3. Get stronger: Although this one seems fairly obvious, you’d be surprised how often increasing strength gets overlooked. A perfect example of this is offered by all of the speed and agility training that is marketed at young athletes and their parents. While it’s true that there are a variety of different drills that can be performed to improve running mechanics and hence, overall speed, the simple fact is that any results you do get will pale in comparison to those you can attain by simply becoming stronger. For example, a better arm swing, improved knee drive and even proper foot spacing on change of direction drills will all improve speed and agility to some extent. However, technical proficiency alone, no matter how well it’s instructed can’t make up for a lack of strength in the muscles that power these movements. In order to get more out of your arm swing when running you need a strong core to provide the foundation for that movement, otherwise you’ll start rotating your torso- which will only serve to slow you down. Likewise, the propulsion it takes to both flex and extend your hips during sprint and change of direction drills requires a significant of lower body strength. I don’t care how sound your footwork is, if you’re not exerting enough force into the ground to power your movements, you won’t be going anywhere too quickly.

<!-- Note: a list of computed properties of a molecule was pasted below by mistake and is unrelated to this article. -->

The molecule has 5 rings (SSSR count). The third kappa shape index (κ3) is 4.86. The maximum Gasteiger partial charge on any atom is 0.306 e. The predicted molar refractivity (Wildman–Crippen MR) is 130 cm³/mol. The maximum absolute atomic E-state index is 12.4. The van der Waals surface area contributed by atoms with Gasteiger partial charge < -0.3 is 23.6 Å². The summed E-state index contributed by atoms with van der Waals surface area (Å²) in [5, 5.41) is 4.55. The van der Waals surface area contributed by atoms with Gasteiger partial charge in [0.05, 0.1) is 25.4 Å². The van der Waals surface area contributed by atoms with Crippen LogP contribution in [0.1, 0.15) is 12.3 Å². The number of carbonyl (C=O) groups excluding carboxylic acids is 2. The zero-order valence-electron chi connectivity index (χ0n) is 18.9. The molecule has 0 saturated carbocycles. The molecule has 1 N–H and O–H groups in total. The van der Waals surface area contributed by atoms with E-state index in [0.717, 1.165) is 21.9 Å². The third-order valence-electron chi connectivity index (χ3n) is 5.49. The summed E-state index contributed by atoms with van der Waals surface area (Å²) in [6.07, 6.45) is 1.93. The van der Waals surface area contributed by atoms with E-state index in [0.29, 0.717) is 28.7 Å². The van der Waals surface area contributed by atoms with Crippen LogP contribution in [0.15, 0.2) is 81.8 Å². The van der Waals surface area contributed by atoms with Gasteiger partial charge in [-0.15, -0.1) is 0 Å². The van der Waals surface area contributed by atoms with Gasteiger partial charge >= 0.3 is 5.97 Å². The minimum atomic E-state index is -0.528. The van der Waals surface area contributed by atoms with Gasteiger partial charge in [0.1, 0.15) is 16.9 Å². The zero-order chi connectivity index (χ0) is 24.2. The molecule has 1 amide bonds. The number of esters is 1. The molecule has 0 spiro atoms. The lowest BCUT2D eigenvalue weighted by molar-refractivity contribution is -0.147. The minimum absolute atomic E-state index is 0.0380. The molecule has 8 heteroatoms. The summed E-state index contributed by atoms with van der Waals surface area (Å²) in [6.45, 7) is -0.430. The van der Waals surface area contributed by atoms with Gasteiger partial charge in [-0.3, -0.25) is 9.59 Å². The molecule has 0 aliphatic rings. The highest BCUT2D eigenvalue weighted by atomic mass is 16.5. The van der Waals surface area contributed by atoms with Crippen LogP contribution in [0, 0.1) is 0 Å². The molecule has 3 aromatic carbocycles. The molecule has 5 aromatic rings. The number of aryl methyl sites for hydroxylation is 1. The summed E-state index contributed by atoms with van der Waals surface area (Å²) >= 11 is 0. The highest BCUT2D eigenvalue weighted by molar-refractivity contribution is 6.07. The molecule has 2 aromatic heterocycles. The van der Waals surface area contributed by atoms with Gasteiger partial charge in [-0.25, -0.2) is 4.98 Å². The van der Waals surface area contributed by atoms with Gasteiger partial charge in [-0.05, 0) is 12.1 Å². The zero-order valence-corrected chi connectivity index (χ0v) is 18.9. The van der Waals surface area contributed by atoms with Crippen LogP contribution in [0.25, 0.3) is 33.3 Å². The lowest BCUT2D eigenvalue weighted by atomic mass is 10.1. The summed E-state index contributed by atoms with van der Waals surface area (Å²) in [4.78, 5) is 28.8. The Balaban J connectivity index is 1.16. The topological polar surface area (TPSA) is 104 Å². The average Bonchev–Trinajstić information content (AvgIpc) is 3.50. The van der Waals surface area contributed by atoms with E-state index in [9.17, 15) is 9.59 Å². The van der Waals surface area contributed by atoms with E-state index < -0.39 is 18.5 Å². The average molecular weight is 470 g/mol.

It’s also worth mentioning that the kind of strength I’m referring to here can’t be built on machines. Things like leg extensions, leg curls and the ever-popular leg press (which enables just about anyone to use large quantities of weight) have very little transfer to actual running ability. The guided path they offer and isolated fashion in which they engage the muscles simply can’t compare to drills like squats, lunges and step-ups. Of course, it should be mentioned that any lower body, or core strengthening exercises that you do should first be mastered with just your body weight before moving on to using any form of external resistance. In fact, I start all of my athletes on a strict regimen of body weight training before progressing them to things like medicine balls, resistance bands or free weights. This typically includes lots of lunges, squats (usually of the one-legged variety), push-ups, pull-ups and of course, a heavy dose of core strengthening.

There you have it- three “can’t miss” tips for improving your overall athleticism. Be on the lookout for part two where I’ll go over the need for  training multi-directional speed, how to fuel your body properly and the role that “pre-habilitation” exercises play in keeping you off the disabled list. Until then, start implementing this advice right away and before long, you’ll be the best conditioned athlete on your team!